The lawsuit’s plaintiffs argued successfully that these additional definitions of amendments are unconstitutional. The trial court explained that the ballot measure language, as it is in effect, is “ripe for a facial challenge.” The court found that the 7/8 vote limitation makes it “difficult to the point of near impossibility” for the Legislature to amend it. Nonetheless, that is not the determinative issue. Instead, the court ruled that the definitions of “amendment” are unconstitutional. The court reviewed “the two important constitutional limits on the people’s power to limit future acts of the legislature.”
The first is that the Legislature may amend or repeal an initiative statute by another statute that becomes effective only when approved by the state’s voters. The second limitation is “implied by the initial grant of power,” which is that an initiative statute cannot limit subsequent legislation unless that subsequent legislation would constitute an “amendment” to the initiative.
Of course, a statute can constitute an amendment in several ways. The trial court ruled that Subdivision (c)(4) is unconstitutional as it purports to limit the Legislature’s ability to pass future legislation that does not constitute an “amendment.”
Turning to the single subject rule argument, which has been interpreted liberally to uphold initiative statutes in the past, the court reviewed the various stated purposes of Prop. 22. The court found that the common theme, purpose or subject of Prop. 22 is protecting Californians in their ability to drive their cars on an independent contract basis, to provide them with certain standards, etc. And, workers’ compensation is a benefit afforded only to employees.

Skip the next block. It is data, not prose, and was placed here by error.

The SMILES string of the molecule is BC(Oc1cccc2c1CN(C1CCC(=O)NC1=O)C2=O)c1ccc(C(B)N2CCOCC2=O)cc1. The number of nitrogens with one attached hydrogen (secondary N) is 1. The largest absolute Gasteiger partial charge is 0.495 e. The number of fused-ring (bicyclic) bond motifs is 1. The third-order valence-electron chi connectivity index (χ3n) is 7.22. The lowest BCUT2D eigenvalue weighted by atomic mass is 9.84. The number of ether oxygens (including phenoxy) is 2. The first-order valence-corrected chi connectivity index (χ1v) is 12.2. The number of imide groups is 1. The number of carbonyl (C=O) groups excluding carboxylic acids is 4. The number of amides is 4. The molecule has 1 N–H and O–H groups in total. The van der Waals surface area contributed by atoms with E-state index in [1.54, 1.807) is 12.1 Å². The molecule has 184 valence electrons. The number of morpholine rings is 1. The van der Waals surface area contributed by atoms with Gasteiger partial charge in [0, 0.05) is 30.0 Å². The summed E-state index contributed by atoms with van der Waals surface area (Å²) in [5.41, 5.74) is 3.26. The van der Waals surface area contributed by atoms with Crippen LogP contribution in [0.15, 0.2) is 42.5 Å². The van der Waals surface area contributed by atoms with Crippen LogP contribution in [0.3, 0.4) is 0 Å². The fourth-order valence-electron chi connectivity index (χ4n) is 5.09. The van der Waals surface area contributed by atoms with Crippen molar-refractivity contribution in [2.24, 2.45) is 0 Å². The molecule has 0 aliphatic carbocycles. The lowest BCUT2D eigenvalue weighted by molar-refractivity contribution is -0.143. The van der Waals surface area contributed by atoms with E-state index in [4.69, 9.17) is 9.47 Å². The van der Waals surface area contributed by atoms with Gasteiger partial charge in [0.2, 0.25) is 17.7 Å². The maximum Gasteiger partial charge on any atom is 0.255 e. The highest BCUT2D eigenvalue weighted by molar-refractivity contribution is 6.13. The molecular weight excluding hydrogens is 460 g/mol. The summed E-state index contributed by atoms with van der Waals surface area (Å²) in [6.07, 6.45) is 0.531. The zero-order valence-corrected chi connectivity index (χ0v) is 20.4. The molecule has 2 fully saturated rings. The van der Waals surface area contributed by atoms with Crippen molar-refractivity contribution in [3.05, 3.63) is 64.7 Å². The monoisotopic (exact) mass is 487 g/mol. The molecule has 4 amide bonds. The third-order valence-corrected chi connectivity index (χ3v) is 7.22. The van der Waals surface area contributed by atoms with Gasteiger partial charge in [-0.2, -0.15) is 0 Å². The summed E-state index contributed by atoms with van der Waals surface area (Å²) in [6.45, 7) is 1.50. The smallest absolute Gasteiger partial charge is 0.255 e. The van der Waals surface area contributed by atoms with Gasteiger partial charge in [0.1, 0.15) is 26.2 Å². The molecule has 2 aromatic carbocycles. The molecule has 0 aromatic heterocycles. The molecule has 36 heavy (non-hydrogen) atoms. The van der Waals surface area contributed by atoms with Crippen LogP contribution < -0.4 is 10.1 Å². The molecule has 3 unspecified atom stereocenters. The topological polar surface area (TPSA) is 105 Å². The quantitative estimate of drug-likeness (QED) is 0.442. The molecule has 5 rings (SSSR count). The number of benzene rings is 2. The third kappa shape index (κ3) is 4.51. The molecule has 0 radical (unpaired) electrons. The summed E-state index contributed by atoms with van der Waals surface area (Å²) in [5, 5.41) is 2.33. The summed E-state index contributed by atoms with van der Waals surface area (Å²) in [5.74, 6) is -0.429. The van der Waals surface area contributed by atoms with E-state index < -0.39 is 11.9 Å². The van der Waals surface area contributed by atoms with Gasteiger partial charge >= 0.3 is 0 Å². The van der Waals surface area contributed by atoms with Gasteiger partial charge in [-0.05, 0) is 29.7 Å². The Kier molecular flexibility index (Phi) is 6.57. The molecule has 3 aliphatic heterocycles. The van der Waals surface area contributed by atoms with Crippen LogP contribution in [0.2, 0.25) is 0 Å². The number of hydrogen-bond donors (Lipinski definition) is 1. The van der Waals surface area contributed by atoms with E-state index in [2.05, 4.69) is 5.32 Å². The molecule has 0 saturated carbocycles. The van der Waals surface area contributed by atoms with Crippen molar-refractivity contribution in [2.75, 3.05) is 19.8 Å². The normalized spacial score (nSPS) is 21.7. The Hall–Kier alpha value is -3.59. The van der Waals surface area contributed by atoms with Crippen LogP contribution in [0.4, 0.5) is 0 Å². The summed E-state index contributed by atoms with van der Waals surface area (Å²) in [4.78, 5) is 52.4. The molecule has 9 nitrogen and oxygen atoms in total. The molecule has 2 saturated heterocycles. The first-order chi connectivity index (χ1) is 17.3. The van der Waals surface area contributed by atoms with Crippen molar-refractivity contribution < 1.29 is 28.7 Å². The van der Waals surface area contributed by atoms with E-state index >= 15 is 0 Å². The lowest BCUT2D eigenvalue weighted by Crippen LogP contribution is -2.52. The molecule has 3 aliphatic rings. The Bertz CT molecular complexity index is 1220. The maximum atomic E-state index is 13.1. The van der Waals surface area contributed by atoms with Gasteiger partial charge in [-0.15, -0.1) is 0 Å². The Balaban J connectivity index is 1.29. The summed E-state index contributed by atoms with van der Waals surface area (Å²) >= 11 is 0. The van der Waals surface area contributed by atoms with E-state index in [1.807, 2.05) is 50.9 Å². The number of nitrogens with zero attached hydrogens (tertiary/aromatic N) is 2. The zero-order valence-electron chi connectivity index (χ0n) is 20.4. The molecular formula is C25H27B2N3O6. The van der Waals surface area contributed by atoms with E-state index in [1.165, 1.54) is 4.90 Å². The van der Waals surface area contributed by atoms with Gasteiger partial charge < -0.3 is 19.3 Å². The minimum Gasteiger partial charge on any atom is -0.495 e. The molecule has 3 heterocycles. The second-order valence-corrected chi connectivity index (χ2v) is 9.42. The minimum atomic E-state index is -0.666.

The court also determined that a prohibition on legislation authorizing collective bargaining by app-based drivers does not promote the right to work as an independent contractor, nor does it protect work flexibility, nor does it provide minimum workplace safety and pay standards for those workers. Instead, the court ruled that “It appears only to protect the economic interests of the network companies in having a divided, un-unionized workforce, which is not a stated goal of the legislation.
As a result, the court found that Section 7431 is unconstitutional because it limits the power of a future legislature to define app-based drivers as workers subject to workers’ compensation law. In addition, Section 7465(¢)(4) is unconstitutional because it defines unrelated legislation as an “amendment” and is not germane to Proposition 22’s stated “theme, purpose, or subject.” Finally, the trial court ruled that Section 7451 is not severable from the remainder of the statute and, as a result, the entirety of Proposition 22 is unenforceable.
The proponents of Prop. 22 are expected to appeal this decision. Most court observers believe it will ultimately have to be reviewed by the California Supreme Court.